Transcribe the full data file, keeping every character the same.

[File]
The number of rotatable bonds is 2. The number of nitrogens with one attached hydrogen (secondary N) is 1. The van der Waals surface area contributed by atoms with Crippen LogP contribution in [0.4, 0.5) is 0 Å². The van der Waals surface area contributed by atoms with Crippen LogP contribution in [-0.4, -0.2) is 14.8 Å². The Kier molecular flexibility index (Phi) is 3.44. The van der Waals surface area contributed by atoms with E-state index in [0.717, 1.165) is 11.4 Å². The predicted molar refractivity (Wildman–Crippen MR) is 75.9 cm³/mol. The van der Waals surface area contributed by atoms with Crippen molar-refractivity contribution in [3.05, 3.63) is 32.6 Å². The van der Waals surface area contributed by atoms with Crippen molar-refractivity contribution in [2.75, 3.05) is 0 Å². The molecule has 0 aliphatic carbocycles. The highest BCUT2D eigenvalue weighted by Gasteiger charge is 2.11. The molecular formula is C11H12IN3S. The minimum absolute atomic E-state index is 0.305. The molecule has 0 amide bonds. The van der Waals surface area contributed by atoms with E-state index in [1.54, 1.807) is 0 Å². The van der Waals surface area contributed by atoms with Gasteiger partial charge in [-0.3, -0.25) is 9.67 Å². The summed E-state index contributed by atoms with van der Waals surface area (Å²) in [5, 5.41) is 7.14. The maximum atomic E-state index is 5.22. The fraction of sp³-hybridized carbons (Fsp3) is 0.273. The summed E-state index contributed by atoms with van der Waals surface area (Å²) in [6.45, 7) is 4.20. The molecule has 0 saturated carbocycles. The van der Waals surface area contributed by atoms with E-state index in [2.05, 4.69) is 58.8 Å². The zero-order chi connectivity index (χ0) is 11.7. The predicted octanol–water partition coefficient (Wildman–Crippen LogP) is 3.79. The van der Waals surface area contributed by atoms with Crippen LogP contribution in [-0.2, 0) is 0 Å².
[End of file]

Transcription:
The number of rotatable bonds is 2. The number of nitrogens with one attached hydrogen (secondary N) is 1. The van der Waals surface area contributed by atoms with Crippen LogP contribution in [0.4, 0.5) is 0 Å². The van der Waals surface area contributed by atoms with Crippen LogP contribution in [-0.4, -0.2) is 14.8 Å². The Kier molecular flexibility index (Phi) is 3.44. The van der Waals surface area contributed by atoms with E-state index in [0.717, 1.165) is 11.4 Å². The predicted molar refractivity (Wildman–Crippen MR) is 75.9 cm³/mol. The van der Waals surface area contributed by atoms with Crippen molar-refractivity contribution in [3.05, 3.63) is 32.6 Å². The van der Waals surface area contributed by atoms with Crippen molar-refractivity contribution in [2.75, 3.05) is 0 Å². The molecule has 0 aliphatic carbocycles. The highest BCUT2D eigenvalue weighted by Gasteiger charge is 2.11. The molecular formula is C11H12IN3S. The minimum absolute atomic E-state index is 0.305. The molecule has 0 amide bonds. The van der Waals surface area contributed by atoms with E-state index in [1.54, 1.807) is 0 Å². The van der Waals surface area contributed by atoms with Gasteiger partial charge in [-0.3, -0.25) is 9.67 Å². The summed E-state index contributed by atoms with van der Waals surface area (Å²) in [5, 5.41) is 7.14. The maximum atomic E-state index is 5.22. The fraction of sp³-hybridized carbons (Fsp3) is 0.273. The summed E-state index contributed by atoms with van der Waals surface area (Å²) in [6.45, 7) is 4.20. The molecule has 0 saturated carbocycles. The van der Waals surface area contributed by atoms with E-state index in [2.05, 4.69) is 58.8 Å². The zero-order chi connectivity index (χ0) is 11.7. The predicted octanol–water partition coefficient (Wildman–Crippen LogP) is 3.79. The van der Waals surface area contributed by atoms with Crippen LogP contribution in [-0.2, 0) is 0 Å².